- Thinking Cinema with Proust by Patrick ffrench
Marcel Proust’s À la Recherche du temps perdu was written and published after the birth of cinema, but makes practically no mention of film at all in its many pages. Yet film [End Page 663] criticism and theory has repeatedly gone back to Proust to rethink cinema, not only as it is practiced throughout its history but also what cinema could be, virtually. Patrick ffrench’s new book sets out to chart the intersection of Proust’s novel and cinematic thought, to look at how the Recherche “enters into a ‘functional competition’ with the cinema” in ways parallel to how critical theories of cinema “deconstruct the institution of film and [think] it differently” (p. 1). The unique approach taken on by ffrench avoids the pitfalls of most scholarly work on Proust and cinema by focusing on theory and not on adaptations of the novel or on the few passages in which Proust’s text engages directly with the cinema. Instead, ffrench offers a cornucopia of theorists who have proposed readings of cinema through Proust or in ways parallel to his work, including such major figures as Agamben, Bellour, Benjamin, Barthes, Blanchot, Bersani, Bowie, Cavell, Deleuze, among many others. One could begin to wonder if it is possible to think cinema without Proust.
The book’s six core chapters deal with very dense issues of cinematic theory framed by ffrench within a Proustian context. The first, “Reverie in a Dark Room,” examines the opening passages of the novel, when the narrator is literally in a dark room, and provides an opportunity to reflect on the complex subject position of the spectator of cinema. The second chapter, “Camera Obscura,” argues that Proust’s novel dedramatizes the notion that a camera obscura can serve as a model for the transcendental subject by showing how the body is present within the chamber – a position Deleuze had described in relationship to the Baroque and Proust, in Le Pli. “Proust’s Projections,” the third chapter, plays on the multiple meanings of “projection,” in psychoanalysis, in literature, and in film, to propose that both the novel and cinema “relativize the conditions of objective knowledge,” which is dependent on our own distorted projections. Chapters four and five, “The Cinema of Montjouvain” and “Theory of Gesture,” demonstrate how Proust’s novel problematizes cinema’s relationship to staging images and movement or gesture, creating and also withholding a secret knowledge (p. 153). The final chapter, “Screen Memories/Screen Histories,” is the strongest as ffrench masterfully argues that Proust’s novel undoes our confidence in the objectivity of memory and of history.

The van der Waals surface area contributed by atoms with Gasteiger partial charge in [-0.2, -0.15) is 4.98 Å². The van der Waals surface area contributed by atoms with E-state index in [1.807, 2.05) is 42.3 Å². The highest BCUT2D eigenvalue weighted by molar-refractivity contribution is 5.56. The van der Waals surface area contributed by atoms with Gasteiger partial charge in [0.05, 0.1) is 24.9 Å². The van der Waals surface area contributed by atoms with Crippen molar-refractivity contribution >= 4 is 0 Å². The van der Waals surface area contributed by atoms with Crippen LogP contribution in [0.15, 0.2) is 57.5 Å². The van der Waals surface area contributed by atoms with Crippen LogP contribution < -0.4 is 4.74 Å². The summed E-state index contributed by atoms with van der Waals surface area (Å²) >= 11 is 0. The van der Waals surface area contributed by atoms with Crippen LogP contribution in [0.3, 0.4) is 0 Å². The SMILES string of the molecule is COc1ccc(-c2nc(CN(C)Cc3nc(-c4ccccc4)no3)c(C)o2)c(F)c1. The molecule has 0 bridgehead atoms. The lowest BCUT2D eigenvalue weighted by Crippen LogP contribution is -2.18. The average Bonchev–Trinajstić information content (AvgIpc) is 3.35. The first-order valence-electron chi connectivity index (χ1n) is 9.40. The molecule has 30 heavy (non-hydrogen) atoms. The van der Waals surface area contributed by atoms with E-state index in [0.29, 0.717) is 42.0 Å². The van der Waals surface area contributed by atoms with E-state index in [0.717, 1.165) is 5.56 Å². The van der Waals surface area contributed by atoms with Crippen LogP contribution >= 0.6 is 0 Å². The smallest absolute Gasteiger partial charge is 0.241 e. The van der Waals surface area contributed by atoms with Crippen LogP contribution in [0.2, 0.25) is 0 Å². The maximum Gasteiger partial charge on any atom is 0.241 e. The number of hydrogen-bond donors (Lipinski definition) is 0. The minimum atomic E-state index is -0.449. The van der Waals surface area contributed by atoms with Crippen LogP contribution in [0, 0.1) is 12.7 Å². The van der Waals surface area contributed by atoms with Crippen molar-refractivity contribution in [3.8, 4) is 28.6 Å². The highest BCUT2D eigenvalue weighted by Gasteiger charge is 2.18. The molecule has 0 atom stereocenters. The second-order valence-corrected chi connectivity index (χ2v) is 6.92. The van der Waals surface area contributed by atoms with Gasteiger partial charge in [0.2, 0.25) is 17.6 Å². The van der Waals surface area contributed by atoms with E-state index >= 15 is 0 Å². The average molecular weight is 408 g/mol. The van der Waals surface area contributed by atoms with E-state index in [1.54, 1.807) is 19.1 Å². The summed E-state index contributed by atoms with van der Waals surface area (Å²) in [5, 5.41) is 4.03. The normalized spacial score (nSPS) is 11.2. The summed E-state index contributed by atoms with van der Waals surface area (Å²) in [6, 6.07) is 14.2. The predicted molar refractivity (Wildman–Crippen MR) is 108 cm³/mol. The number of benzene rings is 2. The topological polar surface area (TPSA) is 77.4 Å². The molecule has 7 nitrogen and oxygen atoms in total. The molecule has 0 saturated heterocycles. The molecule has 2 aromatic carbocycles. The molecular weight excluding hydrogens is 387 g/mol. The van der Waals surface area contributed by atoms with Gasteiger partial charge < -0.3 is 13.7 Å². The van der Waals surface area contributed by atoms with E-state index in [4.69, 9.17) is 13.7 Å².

This brief account cannot do justice to the intricacies of ffrench’s book, which will serve as a valuable resource to scholars of the novel and of the cinema. If there is a critique to be made of ffrench’s approach, it is that by proposing that Proust’s novel only engages in film’s “prehistory,” ffrench is arguing for a teleology of the cinema, in which literature and photography are outdated stages of film’s development. While ffrench shows very persuasively that Proust is necessary for thinking about the cinema, is cinema necessary for thinking Proust? Just as importantly, what can Proust’s novel teach us about our post-cinematic age, where the moving image has migrated to other screens?